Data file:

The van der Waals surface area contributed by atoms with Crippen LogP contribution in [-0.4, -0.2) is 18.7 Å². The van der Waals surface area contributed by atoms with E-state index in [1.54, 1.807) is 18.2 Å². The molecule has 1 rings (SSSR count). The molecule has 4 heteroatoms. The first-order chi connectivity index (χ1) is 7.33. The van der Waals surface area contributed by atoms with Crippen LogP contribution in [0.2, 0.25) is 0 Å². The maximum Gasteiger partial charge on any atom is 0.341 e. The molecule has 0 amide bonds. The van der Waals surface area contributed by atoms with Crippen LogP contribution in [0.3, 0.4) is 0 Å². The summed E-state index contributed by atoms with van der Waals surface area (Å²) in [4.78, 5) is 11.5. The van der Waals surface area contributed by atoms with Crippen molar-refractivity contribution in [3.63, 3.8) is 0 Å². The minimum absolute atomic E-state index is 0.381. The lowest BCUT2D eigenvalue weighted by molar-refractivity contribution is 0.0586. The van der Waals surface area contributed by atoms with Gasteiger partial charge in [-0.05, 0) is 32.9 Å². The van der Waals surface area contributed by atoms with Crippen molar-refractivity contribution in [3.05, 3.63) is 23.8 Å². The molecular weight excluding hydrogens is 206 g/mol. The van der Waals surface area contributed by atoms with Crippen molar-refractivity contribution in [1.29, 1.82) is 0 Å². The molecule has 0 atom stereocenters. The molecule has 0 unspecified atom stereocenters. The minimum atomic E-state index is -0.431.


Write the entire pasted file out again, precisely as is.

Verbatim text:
The van der Waals surface area contributed by atoms with Crippen LogP contribution in [-0.4, -0.2) is 18.7 Å². The van der Waals surface area contributed by atoms with E-state index in [1.54, 1.807) is 18.2 Å². The molecule has 1 rings (SSSR count). The molecule has 4 heteroatoms. The first-order chi connectivity index (χ1) is 7.33. The van der Waals surface area contributed by atoms with Crippen LogP contribution in [0.2, 0.25) is 0 Å². The maximum Gasteiger partial charge on any atom is 0.341 e. The molecule has 0 amide bonds. The van der Waals surface area contributed by atoms with Crippen LogP contribution in [0.3, 0.4) is 0 Å². The summed E-state index contributed by atoms with van der Waals surface area (Å²) in [4.78, 5) is 11.5. The van der Waals surface area contributed by atoms with Crippen molar-refractivity contribution in [3.63, 3.8) is 0 Å². The minimum absolute atomic E-state index is 0.381. The lowest BCUT2D eigenvalue weighted by molar-refractivity contribution is 0.0586. The van der Waals surface area contributed by atoms with Gasteiger partial charge in [-0.05, 0) is 32.9 Å². The van der Waals surface area contributed by atoms with Crippen molar-refractivity contribution in [3.05, 3.63) is 23.8 Å². The molecular weight excluding hydrogens is 206 g/mol. The van der Waals surface area contributed by atoms with Crippen molar-refractivity contribution in [1.29, 1.82) is 0 Å². The molecule has 0 atom stereocenters. The molecule has 0 unspecified atom stereocenters. The minimum atomic E-state index is -0.431.